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New York Times Sunday Book Review
Updated: 1 week 3 hours ago
The historian and author, most recently, of “The Quartet” keeps Plato, Kant, Hume, Locke and Nietzsche on his shelves. “Just looking over at them reminds me that once upon a time I was a very serious young man.”
A biography of James Merrill looks at the work that grew from his life, and at his literary collaboration with a longtime partner.
More than 40 years after Richard Nixon declared a war on drugs, America is rethinking its relationship to marijuana.
“Rise of the Robots” explores how technology threatens even the nimblest and most expensively educated, and “Shadow Work” shines light on the increase of unpaid work.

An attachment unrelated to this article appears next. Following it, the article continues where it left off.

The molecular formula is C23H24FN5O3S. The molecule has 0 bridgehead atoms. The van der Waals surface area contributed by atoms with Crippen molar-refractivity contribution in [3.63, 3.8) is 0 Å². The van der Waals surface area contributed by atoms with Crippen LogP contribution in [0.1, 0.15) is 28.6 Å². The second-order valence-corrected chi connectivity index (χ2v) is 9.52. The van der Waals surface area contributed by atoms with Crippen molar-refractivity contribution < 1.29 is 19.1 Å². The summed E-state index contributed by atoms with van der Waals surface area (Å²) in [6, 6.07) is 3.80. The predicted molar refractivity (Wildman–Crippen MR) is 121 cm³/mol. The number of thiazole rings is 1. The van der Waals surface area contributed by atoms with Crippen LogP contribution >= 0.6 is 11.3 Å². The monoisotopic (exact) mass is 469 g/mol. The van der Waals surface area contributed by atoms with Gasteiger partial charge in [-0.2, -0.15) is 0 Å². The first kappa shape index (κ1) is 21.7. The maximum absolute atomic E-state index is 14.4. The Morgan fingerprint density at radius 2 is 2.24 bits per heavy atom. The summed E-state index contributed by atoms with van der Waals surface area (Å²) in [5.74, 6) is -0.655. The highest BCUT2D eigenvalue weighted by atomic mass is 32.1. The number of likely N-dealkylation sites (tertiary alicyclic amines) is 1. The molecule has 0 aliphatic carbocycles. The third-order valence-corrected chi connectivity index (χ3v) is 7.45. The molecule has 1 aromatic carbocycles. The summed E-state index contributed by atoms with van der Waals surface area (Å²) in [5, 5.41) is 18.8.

The implausible career of Joseph Goebbels, the Nazi propaganda chief, who followed the Führer even in death.
Four new books are among the many written to mark this year’s bicentenary of the battle of Waterloo.
In issue No. 8 of the Thor series, the identity of the woman wielding Thor’s mighty hammer is revealed: it’s Dr. Jane Foster, a former girlfriend of the hero.
Cheryl Strayed and Pankaj Mishra discuss whether we view domestic themes in fiction differently, depending on whether the author is a woman or a man.
In this memoir, Oliver Sacks abandons the restraint that characterized his earlier accounts and reveals his vulnerabilities.